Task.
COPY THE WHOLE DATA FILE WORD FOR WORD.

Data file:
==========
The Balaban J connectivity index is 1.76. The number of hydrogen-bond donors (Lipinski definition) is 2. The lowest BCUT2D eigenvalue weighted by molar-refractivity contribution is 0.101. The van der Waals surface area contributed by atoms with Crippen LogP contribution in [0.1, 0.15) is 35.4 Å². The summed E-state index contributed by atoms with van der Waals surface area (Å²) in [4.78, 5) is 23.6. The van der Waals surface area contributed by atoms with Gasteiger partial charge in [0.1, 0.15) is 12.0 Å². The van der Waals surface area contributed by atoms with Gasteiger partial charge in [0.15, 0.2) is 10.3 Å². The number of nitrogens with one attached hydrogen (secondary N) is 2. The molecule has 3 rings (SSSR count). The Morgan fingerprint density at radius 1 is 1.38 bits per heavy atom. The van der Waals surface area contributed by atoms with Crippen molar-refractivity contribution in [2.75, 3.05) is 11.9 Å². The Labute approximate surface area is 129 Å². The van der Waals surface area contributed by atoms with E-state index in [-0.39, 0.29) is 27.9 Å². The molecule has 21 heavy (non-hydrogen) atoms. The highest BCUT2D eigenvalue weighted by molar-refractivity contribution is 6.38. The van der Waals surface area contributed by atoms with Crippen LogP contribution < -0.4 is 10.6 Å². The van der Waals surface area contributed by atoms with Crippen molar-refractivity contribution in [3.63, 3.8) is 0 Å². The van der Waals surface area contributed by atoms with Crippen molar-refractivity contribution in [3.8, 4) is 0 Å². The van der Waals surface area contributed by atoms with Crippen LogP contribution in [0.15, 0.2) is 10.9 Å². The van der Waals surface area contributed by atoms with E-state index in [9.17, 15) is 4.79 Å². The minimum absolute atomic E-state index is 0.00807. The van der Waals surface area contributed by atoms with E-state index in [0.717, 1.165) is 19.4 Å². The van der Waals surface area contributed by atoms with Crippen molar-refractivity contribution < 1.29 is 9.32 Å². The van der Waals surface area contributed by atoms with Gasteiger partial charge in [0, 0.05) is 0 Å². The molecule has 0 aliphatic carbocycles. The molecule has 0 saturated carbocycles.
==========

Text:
The Balaban J connectivity index is 1.76. The number of hydrogen-bond donors (Lipinski definition) is 2. The lowest BCUT2D eigenvalue weighted by molar-refractivity contribution is 0.101. The van der Waals surface area contributed by atoms with Crippen LogP contribution in [0.1, 0.15) is 35.4 Å². The summed E-state index contributed by atoms with van der Waals surface area (Å²) in [4.78, 5) is 23.6. The van der Waals surface area contributed by atoms with Gasteiger partial charge in [0.1, 0.15) is 12.0 Å². The van der Waals surface area contributed by atoms with Gasteiger partial charge in [0.15, 0.2) is 10.3 Å². The number of nitrogens with one attached hydrogen (secondary N) is 2. The molecule has 3 rings (SSSR count). The Morgan fingerprint density at radius 1 is 1.38 bits per heavy atom. The van der Waals surface area contributed by atoms with Crippen molar-refractivity contribution in [2.75, 3.05) is 11.9 Å². The Labute approximate surface area is 129 Å². The van der Waals surface area contributed by atoms with E-state index in [-0.39, 0.29) is 27.9 Å². The molecule has 21 heavy (non-hydrogen) atoms. The highest BCUT2D eigenvalue weighted by molar-refractivity contribution is 6.38. The van der Waals surface area contributed by atoms with Crippen LogP contribution < -0.4 is 10.6 Å². The van der Waals surface area contributed by atoms with Crippen molar-refractivity contribution in [3.63, 3.8) is 0 Å². The van der Waals surface area contributed by atoms with Crippen molar-refractivity contribution in [3.8, 4) is 0 Å². The van der Waals surface area contributed by atoms with Crippen LogP contribution in [0.15, 0.2) is 10.9 Å². The van der Waals surface area contributed by atoms with E-state index in [9.17, 15) is 4.79 Å². The minimum absolute atomic E-state index is 0.00807. The van der Waals surface area contributed by atoms with E-state index in [0.717, 1.165) is 19.4 Å². The van der Waals surface area contributed by atoms with Crippen molar-refractivity contribution < 1.29 is 9.32 Å². The van der Waals surface area contributed by atoms with Gasteiger partial charge in [0, 0.05) is 0 Å². The molecule has 0 aliphatic carbocycles. The molecule has 0 saturated carbocycles.